From Sunday 28 November, it will be illegal to smoke or vape in cars carrying a child or young person under the age of 18. This law was passed last year in May under The Smoke-free Environments (Prohibiting Smoking in Motor Vehicles Carrying Children) Amendment Act 2020.
Lealailepule Edward Cowley, Director of Tala Pasifika, a Pacific Action group for change, says “it will help save future generations of Pasifika peoples in Aotearoa, it is a wonderful investment because it’s about our children who are worth everything to us”.
Cowley is only too familiar with being trapped in a car with no option to get away from the smoke. As a staunch tobacco control advocate, he shares his story as someone who grew up with parents that smoked. “Having grown up in a household where smoking in our car and home was normal, it was something I learned from people who loved and cared for me. It was no surprise I started smoking in my early teens. These patterns of behaviour need to change, I know first-hand the harms of tobacco use, I’ve lost too many family members to smoking. This will be a step in the right direction for creating a brighter future for Pasifika peoples” Cowley says.
Dr. El-Shadan Tautolo, Associate Professor of Public Health at Auckland University of Technology Director says, “the research is clear, second-hand smoke is linked to so many infant and child health conditions such as lower respiratory tract infections, ear infections, asthma and sudden infant death syndrome.
Tautolo says “This is a major concern for our Pasifika children in Aotearoa who are twice as likely to be exposed to smoke in cars, compared to European New Zealand children. While this evidence is not new to us, it is encouraging that the government is taking steps to address these concerns, and hopefully alleviate some of the associated health burden for our people”.
Cowley wants Pacific people who smoke to see the new law as an opportunity to draw a line in the sand and put family first.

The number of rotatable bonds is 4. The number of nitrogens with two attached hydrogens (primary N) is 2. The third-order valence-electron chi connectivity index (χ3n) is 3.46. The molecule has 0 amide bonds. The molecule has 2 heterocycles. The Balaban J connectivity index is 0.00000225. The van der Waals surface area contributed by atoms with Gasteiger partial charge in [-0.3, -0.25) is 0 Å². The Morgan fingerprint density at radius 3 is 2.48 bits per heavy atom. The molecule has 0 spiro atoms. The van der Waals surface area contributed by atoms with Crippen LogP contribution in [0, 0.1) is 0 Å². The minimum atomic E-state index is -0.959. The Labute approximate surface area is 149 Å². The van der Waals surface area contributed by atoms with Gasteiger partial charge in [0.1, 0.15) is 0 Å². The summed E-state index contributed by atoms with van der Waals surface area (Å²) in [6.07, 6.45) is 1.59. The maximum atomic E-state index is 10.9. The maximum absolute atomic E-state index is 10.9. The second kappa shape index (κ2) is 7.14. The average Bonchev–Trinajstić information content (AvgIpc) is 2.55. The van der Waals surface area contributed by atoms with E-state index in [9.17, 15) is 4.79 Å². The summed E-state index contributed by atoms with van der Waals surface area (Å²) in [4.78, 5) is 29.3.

“That was then – this is now, it’s great to know we have evolved to recognise that this new law will help our Pasifika communities protect our children from confined spaces where our aiga smoke. Role modelling is key if we are wanting future Pasifika generations to be free from the harms of tobacco use. Knowledge is power – and we know better now, so we should in turn do better,” says Cowley.
Making it illegal to smoke or vape around our children in cars is one more step towards taking tobacco out of daily life, says a leading public health agency, Hāpai Te Hauora.
Hāpai Te Hauora Chief Executive Officer Selah Hart says ” It is great to finally see this day arrive, it’s the culmination of years of ongoing effort by many. This law will help to tell a new story without smoking and vaping being normalised in everyday life.
Ms. Hart says, “We have a collective responsibility to support our Pasifika aiga and whānau who smoke, Inequitable health and social services exist and lead to poorer outcomes for both Māori and Pacific communities, so everything we do to protect everyone, especially tamāiti / tamariki, is important.
Cowley says, “Smokefree and vape free cars will be the new normal for our children”.
“In recent times our children globally have had to adjust quickly to many other new normals, this positive change for Aotearoa New Zealand is one that won’t take long to get used to. “says Cowley.
Five tricks to help you stop smoking in the car
- Throw away the cigarette lighter
- Put a packet of chewing gum in the ashtray
- Turn up the tunes to help you relax
- Agree with the whānau that your car is always Smokefree for everyone
- Display Smokefree/Auahi Kore stickers to show the world that you mean business!